One is a book on directing, called The Film Director's Intuition. I haven't been delving into it like I really want to, because my reading time is pretty much stolen bits and pieces when I can get them, but it is dead-nuts-on one of the areas in which I am not confident as a filmmaker, and that is in communicating with actors.
To me, there are two kinds of directing. There is technical directing, which has everything to do with the mechanics: go here, hit this mark, stay in this light, move a half-step to your right. Technical directing is essential to shooting effects work, and I have no problem with that at all.
The other kind of directing is directing for performance. And that is the big scary monster in the closet.
It has a lot to do with understanding the language of actors, with thinking like an actor-- or more precisely, feeling like an actor. And to do that, you have to open yourself up to emotional vulnerability.
In case you're playing along at home, let's recap: me and emotional vulnerability aren't exactly playing on the same team.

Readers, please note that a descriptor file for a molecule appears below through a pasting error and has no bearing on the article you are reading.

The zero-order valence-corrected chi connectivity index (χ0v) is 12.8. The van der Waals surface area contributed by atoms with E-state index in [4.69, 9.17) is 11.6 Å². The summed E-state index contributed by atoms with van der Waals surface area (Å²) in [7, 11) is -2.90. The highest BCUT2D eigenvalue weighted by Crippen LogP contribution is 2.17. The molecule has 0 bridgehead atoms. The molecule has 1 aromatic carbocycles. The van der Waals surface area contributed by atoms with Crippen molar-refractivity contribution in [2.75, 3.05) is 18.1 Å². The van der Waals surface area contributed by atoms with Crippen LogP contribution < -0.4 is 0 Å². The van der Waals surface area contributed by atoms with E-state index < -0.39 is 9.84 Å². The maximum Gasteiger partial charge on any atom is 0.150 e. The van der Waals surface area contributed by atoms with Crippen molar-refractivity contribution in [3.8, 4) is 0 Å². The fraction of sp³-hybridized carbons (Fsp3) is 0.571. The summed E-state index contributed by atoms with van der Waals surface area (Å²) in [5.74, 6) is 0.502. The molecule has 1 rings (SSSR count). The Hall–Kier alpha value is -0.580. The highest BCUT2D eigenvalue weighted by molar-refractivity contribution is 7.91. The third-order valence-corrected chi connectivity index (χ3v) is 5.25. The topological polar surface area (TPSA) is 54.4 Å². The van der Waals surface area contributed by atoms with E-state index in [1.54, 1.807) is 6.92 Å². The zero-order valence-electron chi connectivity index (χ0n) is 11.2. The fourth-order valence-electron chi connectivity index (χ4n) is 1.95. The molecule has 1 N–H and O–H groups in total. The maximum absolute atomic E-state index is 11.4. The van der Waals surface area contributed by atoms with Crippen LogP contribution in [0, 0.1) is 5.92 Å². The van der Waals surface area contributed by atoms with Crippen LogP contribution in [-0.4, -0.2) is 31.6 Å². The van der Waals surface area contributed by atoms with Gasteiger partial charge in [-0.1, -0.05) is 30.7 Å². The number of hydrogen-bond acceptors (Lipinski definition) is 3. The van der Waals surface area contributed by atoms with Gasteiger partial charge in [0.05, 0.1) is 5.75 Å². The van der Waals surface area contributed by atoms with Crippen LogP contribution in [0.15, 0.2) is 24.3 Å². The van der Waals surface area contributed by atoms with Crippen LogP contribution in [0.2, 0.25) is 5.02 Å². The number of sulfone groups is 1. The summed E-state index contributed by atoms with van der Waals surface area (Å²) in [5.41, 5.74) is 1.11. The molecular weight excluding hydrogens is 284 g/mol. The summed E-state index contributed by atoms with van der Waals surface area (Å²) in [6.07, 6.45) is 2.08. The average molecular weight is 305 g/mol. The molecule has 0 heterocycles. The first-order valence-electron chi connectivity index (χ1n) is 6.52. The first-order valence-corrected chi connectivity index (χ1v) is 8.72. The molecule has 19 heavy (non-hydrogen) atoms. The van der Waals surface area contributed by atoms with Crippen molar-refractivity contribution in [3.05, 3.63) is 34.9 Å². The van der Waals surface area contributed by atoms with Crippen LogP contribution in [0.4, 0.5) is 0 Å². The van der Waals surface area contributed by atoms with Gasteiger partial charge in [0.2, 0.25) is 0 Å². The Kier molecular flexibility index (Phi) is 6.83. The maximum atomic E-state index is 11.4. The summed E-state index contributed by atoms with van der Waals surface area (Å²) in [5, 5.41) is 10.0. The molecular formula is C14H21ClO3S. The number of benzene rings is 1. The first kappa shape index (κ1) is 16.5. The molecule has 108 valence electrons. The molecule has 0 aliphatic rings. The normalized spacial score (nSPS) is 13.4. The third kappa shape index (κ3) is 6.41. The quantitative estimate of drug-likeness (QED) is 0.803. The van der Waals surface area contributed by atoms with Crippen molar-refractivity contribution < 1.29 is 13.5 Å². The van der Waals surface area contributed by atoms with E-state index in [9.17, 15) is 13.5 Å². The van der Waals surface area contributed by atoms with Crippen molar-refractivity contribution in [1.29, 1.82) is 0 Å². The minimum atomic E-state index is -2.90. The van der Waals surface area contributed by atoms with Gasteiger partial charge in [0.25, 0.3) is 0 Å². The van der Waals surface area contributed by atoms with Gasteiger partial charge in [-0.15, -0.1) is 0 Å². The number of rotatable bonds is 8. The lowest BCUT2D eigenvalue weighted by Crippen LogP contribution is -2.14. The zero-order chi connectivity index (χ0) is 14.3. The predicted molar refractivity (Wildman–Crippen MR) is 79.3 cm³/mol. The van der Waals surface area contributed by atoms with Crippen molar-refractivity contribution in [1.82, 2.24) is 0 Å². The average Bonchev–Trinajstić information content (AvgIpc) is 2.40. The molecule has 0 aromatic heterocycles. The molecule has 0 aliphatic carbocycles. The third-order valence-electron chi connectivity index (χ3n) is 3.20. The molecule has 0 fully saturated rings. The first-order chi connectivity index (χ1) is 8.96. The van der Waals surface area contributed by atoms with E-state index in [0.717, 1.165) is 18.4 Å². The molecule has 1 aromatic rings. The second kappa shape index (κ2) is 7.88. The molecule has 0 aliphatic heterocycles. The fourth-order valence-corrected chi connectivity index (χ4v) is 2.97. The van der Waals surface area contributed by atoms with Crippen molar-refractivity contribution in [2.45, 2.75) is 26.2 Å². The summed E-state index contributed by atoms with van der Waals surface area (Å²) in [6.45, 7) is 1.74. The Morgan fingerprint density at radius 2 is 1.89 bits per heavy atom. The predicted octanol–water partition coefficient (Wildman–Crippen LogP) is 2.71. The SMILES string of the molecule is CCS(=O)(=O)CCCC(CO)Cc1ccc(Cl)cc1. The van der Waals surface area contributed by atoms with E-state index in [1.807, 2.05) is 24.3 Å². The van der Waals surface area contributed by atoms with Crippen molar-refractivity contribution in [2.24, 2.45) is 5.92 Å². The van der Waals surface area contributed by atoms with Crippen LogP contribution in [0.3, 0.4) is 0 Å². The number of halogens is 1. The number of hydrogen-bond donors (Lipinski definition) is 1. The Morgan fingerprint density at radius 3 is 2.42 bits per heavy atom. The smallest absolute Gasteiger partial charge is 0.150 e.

I love actors. I have been an actor, though not exactly world-class, but I can hold my own. And I understand about the vulnerability that becomes a necessary part of the craft if you get into it with any depth. To get the best performance, there has to be a bond of trust between the actor and the director such that the actor feels safe enough to get into the zone.
Oy. Trust. Emotional vulnerability. Is it any wonder that I'm both scared to death and eager to do it at the same time? Messed up.
The second gift is one that is more practical rather than immersive. It's a tool, a piece of software. One that is absolutely perfect for what it does. It's like building a house with a hammer and a hand saw, then somebody brings you a 14" compound miter saw and a pneumatic nail gun. The joy is nearly unbounded.
So a major-league thank you to my benefactors, wherever you are.